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PIAF Opening Show: Jose Gonzalez sets hearts ablaze

I'm still not not entirely sure what to make of the image projected behind the stage at Swedish folk-rocker Josè Gonzalez's concert.

Much like the singer's work, the piece is layered: an amalgamation of seascape, mountain range and space.  I will openly admit that until two weeks ago I was something of a Josè Gonzalez virgin.

The only song I was familiar with was Heartbeats. Despite having only two weeks of heavy listening under my belt, it's clear Gonzalez's music is accessible even if you don't have any idea of what to expect.

Chevron Festival Gardens was a surprisingly satisfying setting, as the noise of traffic passing by and the music pounding from a nearby dining strip were all drained away.

Gonzalez has a way of making you forget about your surroundings and letting your mind wander, guided by the soulful, often sorrowful, sounds of his crooning voice, synced perfectly with unobtrusive backing vocals and four-piece band.

The show opened with Crosses, a piece which showcased how the musician can command respect and silence with his soft, drawling voice and repetitive yet absorbing guitar work.


The song doesn't overstay its welcome, serving  as a pleasant appetiser. The main meal is met with a surge of applause before being devoured, as the audience clamoured alongside the pulsing percussion and Gonzalez's lone playing.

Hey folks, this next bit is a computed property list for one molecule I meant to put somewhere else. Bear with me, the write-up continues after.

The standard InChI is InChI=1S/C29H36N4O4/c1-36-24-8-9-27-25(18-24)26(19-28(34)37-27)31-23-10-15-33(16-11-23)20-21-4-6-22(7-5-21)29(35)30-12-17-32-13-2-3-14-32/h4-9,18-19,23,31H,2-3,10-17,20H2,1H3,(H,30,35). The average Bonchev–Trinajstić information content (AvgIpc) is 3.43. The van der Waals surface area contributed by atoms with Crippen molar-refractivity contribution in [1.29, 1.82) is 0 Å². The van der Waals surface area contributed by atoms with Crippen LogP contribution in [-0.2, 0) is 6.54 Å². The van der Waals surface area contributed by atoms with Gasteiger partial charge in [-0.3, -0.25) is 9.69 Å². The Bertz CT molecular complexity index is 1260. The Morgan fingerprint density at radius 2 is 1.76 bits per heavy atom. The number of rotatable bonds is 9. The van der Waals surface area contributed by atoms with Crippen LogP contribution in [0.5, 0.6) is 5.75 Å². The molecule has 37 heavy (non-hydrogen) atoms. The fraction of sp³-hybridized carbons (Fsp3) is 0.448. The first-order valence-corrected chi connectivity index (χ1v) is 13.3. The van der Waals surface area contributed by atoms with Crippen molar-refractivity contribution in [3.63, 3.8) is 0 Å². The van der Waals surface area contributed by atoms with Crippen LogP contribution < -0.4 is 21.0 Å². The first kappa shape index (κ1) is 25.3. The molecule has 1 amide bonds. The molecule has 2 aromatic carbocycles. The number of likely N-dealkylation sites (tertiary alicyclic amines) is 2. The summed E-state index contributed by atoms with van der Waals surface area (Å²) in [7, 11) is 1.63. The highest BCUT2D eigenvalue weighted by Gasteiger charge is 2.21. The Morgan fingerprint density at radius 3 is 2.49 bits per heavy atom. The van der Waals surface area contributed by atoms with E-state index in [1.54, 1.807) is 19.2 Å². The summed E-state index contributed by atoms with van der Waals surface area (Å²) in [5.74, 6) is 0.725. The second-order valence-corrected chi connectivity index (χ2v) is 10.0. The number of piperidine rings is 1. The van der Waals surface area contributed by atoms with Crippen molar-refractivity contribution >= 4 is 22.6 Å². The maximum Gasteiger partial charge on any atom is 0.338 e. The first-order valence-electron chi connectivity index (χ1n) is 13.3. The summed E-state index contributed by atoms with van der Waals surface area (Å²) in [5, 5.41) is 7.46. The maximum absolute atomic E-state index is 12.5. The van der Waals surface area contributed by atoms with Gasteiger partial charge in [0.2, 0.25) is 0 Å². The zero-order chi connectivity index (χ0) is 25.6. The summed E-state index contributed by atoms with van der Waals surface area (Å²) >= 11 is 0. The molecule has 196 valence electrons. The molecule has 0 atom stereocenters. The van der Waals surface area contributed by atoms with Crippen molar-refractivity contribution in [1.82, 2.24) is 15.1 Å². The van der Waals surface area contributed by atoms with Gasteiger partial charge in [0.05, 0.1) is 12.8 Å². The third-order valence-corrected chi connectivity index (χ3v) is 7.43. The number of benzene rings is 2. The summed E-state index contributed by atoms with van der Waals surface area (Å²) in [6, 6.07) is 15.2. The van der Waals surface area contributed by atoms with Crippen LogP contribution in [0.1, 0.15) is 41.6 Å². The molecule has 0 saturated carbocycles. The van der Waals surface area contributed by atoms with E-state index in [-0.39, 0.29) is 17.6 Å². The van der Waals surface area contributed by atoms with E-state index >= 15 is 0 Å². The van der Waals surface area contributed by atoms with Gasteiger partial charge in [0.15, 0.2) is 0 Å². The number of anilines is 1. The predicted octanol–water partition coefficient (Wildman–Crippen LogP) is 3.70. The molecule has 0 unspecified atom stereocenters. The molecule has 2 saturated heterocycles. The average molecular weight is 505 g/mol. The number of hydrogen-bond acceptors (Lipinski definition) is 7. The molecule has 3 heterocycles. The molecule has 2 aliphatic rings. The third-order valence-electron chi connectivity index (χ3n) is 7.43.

Throughout What Will it becomes apparent he has a knack for treading the fine line between a consistently entertaining performance and teetering over into self-indulgence.

The song takes a slight tempo change midway through, as Gonzalez's backing guitarist seemingly duels with him for aural dominance. Returning to its mellow beginnings for the outro, the song fades out with a whisper rather than a harsh cry.

I never thought I'd say this about a Kylie Minogue song, but despite the warmth in the air, Gonzalez's cover of Hand on Your Heart sent a chill down my spine. Leaving the band behind (with the exception of one member's backing vocals) in favour of a solo performance, Gonzalez gradually builds on his playing, creating something that is layered and complex.

Quite different from anything that came before, and adding a bit of energy to what had since been a rather sombre affair, Gonzalez's performance of his band Junip's Walking Lightly showed Gonzalez's versatility, proved that he could rock out with his rocks out.

The droning synthesiser and powerful yet measured drumming combined, while Gonzalez's signature guitar licks took a backseat.

This created a pleasant, upbeat affair, an engaging interlude after the dour tracks that came before. 

Audience interaction was sparse, but when it did occur, Gonzalez seemed to enjoy a joke or two ("Do you like the lasers? I love lasers."), showing he was only melancholy in his songs.

There was nothing to joke about in Heartbeats, a deeply personal affair in which elegant, subdued guitar work was met with the sweet chiming of a xylophone. Of the three encore performances that followed, the finale, Down the Line, was like a torrent, snaring the audience with its overpowering force.

This is where the band shone, getting into a solid groove, the thrum of the percussion ringing out even after the performance wound down. The last line of Heartbeats may be 'Wouldn't be good enough for me', but Jose Gonzalez's striking, nuanced performance was more than good enough for me.